The complaint questioned the accuracy of comments on the CBC News Network program, Power & Politics, about the impact of government cuts on water safety. There was no violation of CBC Journalistic Standards and Practices.
On April 30, 2012, the CBC News Network program Power & Politics discussed the impact of public service job cuts.
A guest of the program, former Liberal MP Mark Holland, noted: “We've got to take a look at what happened in places like Walkerton where we had a huge problem with water that really emanated from poorly thought out cuts that had no planning around them.”
Holland was referring to a water safety problem in May 2000 in Walkerton, Ontario. In mid-May, many residents in the town of 5,000 began to fall ill. Initially the Walkerton Public Utilities Commission indicated the water supply was safe. But within a week the regional health officer had issued an advisory to avoid drinking local water or to boil it if it had to be consumed.
At least seven died and more than 2,300 were made ill by the E. coli and Campylobacter jejuni bacterial contamination. The source of the bacteria was cattle manure that overwhelmed chlorine in a water well and entered the distribution system.
A public inquiry was called into the tragedy. Two managers at the Commission were convicted of wrongdoing.
On May 1, the complainant, Frank Gue, wrote CBC News to say that the program had inaccurately drawn the connection between government cuts and water safety. He asserted that the inquiry did not find any such connection. Rather, he said, it placed the blame on the managers.
Gue also noted that the blame was often focused on the Conservative government under Premier Mike Harris, when program cuts had been initiated under then-NDP Premier Bob Rae.
On June 13, the executive editor of CBC News, Esther Enkin, wrote back to say that Holland's view was backed by the inquiry report that criticized the provincial government for cutting environment ministry jobs and resources without understanding the impact on its ability to fulfill regulatory obligations.
Gue wrote back June 15 and said the “Walkerton-Harris cuts” argument was never proven and had become a “durable urban myth.” He said it deserved to be challenged as much as Holocaust denial. He asked for a review of the complaint.
CBC Journalistic Standards and Practices call for accuracy and truth-seeking in its content. The policy requires an even-handed and respectful treatment of varying points of view and clear, concise presentation of information. When mistakes are made they are corrected as necessary.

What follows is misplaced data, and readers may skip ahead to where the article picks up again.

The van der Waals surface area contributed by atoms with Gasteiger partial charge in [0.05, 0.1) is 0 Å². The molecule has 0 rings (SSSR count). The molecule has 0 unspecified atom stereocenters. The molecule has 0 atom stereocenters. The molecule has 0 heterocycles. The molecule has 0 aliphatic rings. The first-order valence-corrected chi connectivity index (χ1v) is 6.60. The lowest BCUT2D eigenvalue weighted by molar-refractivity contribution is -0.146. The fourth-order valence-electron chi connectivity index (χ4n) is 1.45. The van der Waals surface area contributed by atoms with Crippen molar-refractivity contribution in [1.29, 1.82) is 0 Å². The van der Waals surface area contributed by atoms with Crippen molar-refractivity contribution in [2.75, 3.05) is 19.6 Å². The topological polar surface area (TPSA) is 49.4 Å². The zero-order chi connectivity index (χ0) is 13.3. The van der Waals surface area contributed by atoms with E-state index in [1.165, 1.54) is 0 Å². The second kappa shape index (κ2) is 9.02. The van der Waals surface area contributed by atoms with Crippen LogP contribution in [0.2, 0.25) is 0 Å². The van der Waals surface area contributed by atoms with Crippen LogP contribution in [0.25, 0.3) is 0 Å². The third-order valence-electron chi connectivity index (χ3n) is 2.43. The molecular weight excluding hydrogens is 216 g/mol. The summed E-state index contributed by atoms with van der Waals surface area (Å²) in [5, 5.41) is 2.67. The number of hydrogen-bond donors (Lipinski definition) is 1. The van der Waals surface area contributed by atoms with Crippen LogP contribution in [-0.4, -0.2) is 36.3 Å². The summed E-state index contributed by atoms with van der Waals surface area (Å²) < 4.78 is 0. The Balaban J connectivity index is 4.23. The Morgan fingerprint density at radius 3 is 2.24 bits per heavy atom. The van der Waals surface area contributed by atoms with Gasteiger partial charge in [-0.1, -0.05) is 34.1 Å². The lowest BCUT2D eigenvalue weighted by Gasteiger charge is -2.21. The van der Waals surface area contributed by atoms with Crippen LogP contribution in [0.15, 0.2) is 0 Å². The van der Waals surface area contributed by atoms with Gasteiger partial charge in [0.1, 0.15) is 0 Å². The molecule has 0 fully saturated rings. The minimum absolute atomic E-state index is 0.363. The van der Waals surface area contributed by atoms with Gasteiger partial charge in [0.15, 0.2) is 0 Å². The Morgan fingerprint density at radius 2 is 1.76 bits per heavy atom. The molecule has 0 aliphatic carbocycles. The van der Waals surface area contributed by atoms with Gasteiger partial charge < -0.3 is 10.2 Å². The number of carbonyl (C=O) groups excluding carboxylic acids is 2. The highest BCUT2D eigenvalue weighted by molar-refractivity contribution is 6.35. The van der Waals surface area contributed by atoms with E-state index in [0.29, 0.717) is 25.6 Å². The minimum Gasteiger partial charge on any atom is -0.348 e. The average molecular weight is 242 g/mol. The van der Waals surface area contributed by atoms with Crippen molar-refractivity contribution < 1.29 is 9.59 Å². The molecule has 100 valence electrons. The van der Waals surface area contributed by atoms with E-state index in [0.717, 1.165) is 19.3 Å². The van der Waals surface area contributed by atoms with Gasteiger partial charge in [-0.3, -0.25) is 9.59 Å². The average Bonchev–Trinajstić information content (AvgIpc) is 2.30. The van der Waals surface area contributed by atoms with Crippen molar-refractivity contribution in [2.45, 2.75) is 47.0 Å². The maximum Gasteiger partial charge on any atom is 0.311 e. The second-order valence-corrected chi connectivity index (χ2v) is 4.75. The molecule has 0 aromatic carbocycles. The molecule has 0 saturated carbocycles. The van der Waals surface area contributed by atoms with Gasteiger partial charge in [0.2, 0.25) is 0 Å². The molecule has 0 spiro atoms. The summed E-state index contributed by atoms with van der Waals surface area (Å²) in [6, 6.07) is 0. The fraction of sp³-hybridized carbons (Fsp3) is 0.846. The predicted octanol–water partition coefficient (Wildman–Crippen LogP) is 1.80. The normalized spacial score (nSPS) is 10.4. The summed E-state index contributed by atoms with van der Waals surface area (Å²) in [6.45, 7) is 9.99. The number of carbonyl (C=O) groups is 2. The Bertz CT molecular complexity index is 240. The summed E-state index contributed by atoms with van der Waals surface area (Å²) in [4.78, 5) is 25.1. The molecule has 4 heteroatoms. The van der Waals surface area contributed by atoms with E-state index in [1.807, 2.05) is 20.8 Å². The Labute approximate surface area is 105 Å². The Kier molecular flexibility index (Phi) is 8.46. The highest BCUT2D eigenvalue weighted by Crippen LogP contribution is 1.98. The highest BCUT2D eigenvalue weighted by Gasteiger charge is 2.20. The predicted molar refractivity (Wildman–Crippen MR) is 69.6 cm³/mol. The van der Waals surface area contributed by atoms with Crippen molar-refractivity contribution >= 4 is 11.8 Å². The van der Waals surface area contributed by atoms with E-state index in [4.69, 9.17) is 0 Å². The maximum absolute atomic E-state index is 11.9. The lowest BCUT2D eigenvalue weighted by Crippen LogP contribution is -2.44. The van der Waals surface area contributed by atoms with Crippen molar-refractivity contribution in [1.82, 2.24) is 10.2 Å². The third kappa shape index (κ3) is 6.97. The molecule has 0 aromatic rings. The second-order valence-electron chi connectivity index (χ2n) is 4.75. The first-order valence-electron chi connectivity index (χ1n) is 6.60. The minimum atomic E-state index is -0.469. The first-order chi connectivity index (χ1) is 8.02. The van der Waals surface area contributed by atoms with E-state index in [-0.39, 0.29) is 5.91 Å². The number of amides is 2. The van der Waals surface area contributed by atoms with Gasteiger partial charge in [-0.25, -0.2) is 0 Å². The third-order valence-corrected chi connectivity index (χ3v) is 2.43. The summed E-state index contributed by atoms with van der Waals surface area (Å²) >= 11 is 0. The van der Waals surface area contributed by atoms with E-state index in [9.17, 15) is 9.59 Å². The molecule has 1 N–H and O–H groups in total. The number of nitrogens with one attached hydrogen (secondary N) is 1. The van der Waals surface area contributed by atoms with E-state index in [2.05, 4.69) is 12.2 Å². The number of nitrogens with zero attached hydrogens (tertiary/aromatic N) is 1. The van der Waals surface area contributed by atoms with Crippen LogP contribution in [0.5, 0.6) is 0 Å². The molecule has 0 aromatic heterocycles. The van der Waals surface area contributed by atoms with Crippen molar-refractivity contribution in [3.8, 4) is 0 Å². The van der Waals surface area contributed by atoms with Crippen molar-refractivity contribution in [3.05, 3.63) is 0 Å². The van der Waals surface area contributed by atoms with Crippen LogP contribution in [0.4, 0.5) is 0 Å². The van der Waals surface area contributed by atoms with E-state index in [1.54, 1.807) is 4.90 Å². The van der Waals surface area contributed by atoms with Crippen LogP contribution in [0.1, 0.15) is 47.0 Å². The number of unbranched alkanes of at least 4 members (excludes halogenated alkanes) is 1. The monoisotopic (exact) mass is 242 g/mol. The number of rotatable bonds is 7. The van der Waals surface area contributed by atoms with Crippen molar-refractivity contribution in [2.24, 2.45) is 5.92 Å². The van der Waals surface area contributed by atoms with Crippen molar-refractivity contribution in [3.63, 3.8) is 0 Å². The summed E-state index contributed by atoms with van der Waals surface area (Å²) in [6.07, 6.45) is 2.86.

The report of the inquiry into the Walkerton tragedy was wide-ranging in nature, but two themes were clear in assigning blame: the managers were not fulfilling duties and the provincial government had cut crucial resources without understanding what might happen.
The report noted that budget reductions that led to the privatization of government laboratory services for municipalities were imposed without a regulation compelling services to immediately notify the ministry and medical officer of health when there were adverse test results.
It added: “The provincial government's budget reductions made it less likely that the (ministry) would have identified both the need for continuous monitors at (the contaminated well) and the improper operating practices of the Walkerton (utilities commission).”
There were “shortcomings in the approvals and inspection programs” of the environment ministry that did not detect improper practices, the report said.
I should note that the complainant expressed concern about linking cuts in service to the Conservative government. But in reviewing the program, I found the guest made no such link — he talked in general terms about government program cuts, but did not specify which government and under which leader.
The guest — and by extension, the program — was not inaccurate and did not violate CBC Journalistic Standards and Practices.